Chinese breach data of 4 million federal workers

(Ping! Zine Web Hosting Magazine) – The news broke last night that U.S. officials suspect that hackers in China stole the personal records of as many as four million people in one of the most far-reaching breaches of government computers.

The Federal Bureau of Investigation is probing the breach, detected in April at the Office of Personnel Management. The agency essentially functions as the federal government’s human resources department, managing background checks, pension payments and job training across dozens of federal agencies. Investigators suspect that hackers based in China are responsible for the attack, though the probe is continuing, according to people familiar with the matter. On Thursday, several U.S. officials described the breach as among the largest known thefts of government data in history.

Tony Berning, senior manager at OPSWAT:

“Unfortunately the federal government breach underlines the fact that current cyber security defences are not sophisticated enough to prevent infiltration. For high security and classified networks it is important to secure the data flow by deploying one-way security gateways and ensuring that no information can leave the network. In addition, to ensure the highest protection against known and unknown threats, multi-scanning with multiple anti-malware engines should be deployed, leveraging the power of the different detection algorithms and heuristics of each engine, and greatly increasing the detection rate of threats and outbreaks.”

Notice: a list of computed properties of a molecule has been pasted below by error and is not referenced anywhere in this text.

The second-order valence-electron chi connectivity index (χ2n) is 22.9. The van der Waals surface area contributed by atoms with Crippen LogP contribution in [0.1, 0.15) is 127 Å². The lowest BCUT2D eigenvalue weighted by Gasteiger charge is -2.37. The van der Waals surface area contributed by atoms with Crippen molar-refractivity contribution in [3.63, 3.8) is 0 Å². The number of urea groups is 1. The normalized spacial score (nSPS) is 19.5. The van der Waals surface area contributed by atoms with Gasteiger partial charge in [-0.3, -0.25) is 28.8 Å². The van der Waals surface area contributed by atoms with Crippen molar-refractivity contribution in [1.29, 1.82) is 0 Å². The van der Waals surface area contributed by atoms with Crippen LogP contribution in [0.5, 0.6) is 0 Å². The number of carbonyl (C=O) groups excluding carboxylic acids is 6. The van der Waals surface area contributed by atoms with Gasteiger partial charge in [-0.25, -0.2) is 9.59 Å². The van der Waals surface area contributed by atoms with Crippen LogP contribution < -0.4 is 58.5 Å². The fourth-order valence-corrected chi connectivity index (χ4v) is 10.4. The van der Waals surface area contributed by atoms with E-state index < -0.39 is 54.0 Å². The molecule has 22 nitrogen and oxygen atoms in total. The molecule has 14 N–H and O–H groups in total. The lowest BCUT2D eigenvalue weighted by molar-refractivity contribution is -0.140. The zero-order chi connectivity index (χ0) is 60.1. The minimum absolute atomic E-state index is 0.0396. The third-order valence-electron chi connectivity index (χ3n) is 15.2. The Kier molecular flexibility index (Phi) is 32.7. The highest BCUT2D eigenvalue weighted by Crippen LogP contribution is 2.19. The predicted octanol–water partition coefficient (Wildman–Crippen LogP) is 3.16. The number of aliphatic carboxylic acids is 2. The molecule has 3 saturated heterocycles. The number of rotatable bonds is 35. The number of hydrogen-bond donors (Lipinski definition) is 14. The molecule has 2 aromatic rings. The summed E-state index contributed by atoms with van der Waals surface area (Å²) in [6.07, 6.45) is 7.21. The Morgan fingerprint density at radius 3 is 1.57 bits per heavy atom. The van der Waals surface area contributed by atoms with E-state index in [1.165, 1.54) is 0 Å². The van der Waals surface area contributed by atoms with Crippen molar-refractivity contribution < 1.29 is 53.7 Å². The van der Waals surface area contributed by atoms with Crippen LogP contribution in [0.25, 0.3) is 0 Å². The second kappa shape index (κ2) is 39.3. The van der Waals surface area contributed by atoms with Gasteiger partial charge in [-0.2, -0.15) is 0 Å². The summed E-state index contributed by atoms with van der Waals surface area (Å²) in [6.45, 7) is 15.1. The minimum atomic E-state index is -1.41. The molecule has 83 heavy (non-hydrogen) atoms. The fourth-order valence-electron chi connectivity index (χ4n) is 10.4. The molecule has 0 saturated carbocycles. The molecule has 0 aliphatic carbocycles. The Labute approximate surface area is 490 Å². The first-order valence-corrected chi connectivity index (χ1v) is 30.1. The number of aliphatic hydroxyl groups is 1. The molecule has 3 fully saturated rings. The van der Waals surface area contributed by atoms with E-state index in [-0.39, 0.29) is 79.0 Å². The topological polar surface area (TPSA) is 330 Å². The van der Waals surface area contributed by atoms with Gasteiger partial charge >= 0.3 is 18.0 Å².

Mark Bower, global director, HP Security Voltage:

“Theft of personal and demographic data allows one of the most effective secondary attacks to be mounted: direct spear-phishing to yield access to deeper system access, via credentials or malware thus accessing more sensitive data repositories as a consequence. These attacks, now common, bypass of classic perimeter defenses and data-at-rest security and can only realistically be neutralised with more contemporary data-centric security technologies adopted already by the leaders on the private sector. Detection is too late. Prevention is possible today through data de-identification technology. So why is this attack significant? Beyond spear-phishing, knowing detailed personal information past and present creates possible cross-agency attacks given job history data appears to be in the mix. Thus, its likely this attack is less about money, but more about gaining deeper access to other systems and agencies which might even be defense or military data, future economic strategy data, foreign political strategy, and sensitive assets of interest at a nation-state level for insight, influence and intellectual property theft.”

Tom Court, cyber crime researcher, Alert Logic:

“Attacks against high profile targets such as this require the adversary to possess the means, a motive and be given an opportunity to strike. In this case the attacker was a group of skilled hackers who had previously demonstrated they had the means by launching a similar attack against the same target in March last year. The motive is clear and should be a red flag to all organisations that hold large amounts of personal data. This information is fast becoming a currency that cyber criminals trade in and should be treated with the same degree of care as financial data. A large organisation with potential IT and security budget constraints presents an opportunity to would-be attackers. Nevertheless, once additional expertise was brought in, the breach was quickly discovered and remediated. This underlines the importance of continuous network monitoring to uncover anomalies before they become headlines.”